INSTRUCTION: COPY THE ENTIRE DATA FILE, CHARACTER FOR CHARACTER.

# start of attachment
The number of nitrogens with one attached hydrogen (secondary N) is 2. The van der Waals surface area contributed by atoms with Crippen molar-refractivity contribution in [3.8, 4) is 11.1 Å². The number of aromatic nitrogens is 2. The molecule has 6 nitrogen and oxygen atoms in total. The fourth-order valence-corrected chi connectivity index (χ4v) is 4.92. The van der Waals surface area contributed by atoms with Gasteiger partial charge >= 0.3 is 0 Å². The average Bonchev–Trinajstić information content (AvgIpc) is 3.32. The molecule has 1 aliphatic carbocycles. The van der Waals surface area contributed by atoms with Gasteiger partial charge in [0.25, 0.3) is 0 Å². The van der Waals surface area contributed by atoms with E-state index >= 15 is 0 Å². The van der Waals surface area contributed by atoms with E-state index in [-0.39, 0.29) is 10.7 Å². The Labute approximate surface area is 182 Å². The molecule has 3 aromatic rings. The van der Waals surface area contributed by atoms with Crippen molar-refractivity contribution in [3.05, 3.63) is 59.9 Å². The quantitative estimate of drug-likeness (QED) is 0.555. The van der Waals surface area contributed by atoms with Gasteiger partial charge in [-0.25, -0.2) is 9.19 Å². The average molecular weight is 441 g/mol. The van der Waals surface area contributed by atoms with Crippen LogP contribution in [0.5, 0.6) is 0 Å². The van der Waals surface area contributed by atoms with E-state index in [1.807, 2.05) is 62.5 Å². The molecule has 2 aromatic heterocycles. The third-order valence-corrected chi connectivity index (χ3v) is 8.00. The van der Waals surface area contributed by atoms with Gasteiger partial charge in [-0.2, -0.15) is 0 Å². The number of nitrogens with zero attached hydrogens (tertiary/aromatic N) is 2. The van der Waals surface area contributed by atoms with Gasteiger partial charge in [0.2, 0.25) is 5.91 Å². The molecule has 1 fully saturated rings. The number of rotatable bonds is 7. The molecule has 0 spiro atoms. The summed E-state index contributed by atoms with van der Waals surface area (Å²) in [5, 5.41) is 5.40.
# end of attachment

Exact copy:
The number of nitrogens with one attached hydrogen (secondary N) is 2. The van der Waals surface area contributed by atoms with Crippen molar-refractivity contribution in [3.8, 4) is 11.1 Å². The number of aromatic nitrogens is 2. The molecule has 6 nitrogen and oxygen atoms in total. The fourth-order valence-corrected chi connectivity index (χ4v) is 4.92. The van der Waals surface area contributed by atoms with Gasteiger partial charge >= 0.3 is 0 Å². The average Bonchev–Trinajstić information content (AvgIpc) is 3.32. The molecule has 1 aliphatic carbocycles. The van der Waals surface area contributed by atoms with Gasteiger partial charge in [0.25, 0.3) is 0 Å². The van der Waals surface area contributed by atoms with E-state index >= 15 is 0 Å². The van der Waals surface area contributed by atoms with E-state index in [-0.39, 0.29) is 10.7 Å². The Labute approximate surface area is 182 Å². The molecule has 3 aromatic rings. The van der Waals surface area contributed by atoms with Crippen molar-refractivity contribution in [3.05, 3.63) is 59.9 Å². The quantitative estimate of drug-likeness (QED) is 0.555. The van der Waals surface area contributed by atoms with Gasteiger partial charge in [-0.25, -0.2) is 9.19 Å². The average molecular weight is 441 g/mol. The van der Waals surface area contributed by atoms with Crippen LogP contribution in [0.5, 0.6) is 0 Å². The van der Waals surface area contributed by atoms with E-state index in [1.807, 2.05) is 62.5 Å². The molecule has 2 aromatic heterocycles. The third-order valence-corrected chi connectivity index (χ3v) is 8.00. The van der Waals surface area contributed by atoms with Gasteiger partial charge in [-0.2, -0.15) is 0 Å². The number of nitrogens with zero attached hydrogens (tertiary/aromatic N) is 2. The van der Waals surface area contributed by atoms with Gasteiger partial charge in [0.2, 0.25) is 5.91 Å². The molecule has 1 fully saturated rings. The number of rotatable bonds is 7. The molecule has 0 spiro atoms. The summed E-state index contributed by atoms with van der Waals surface area (Å²) in [5, 5.41) is 5.40.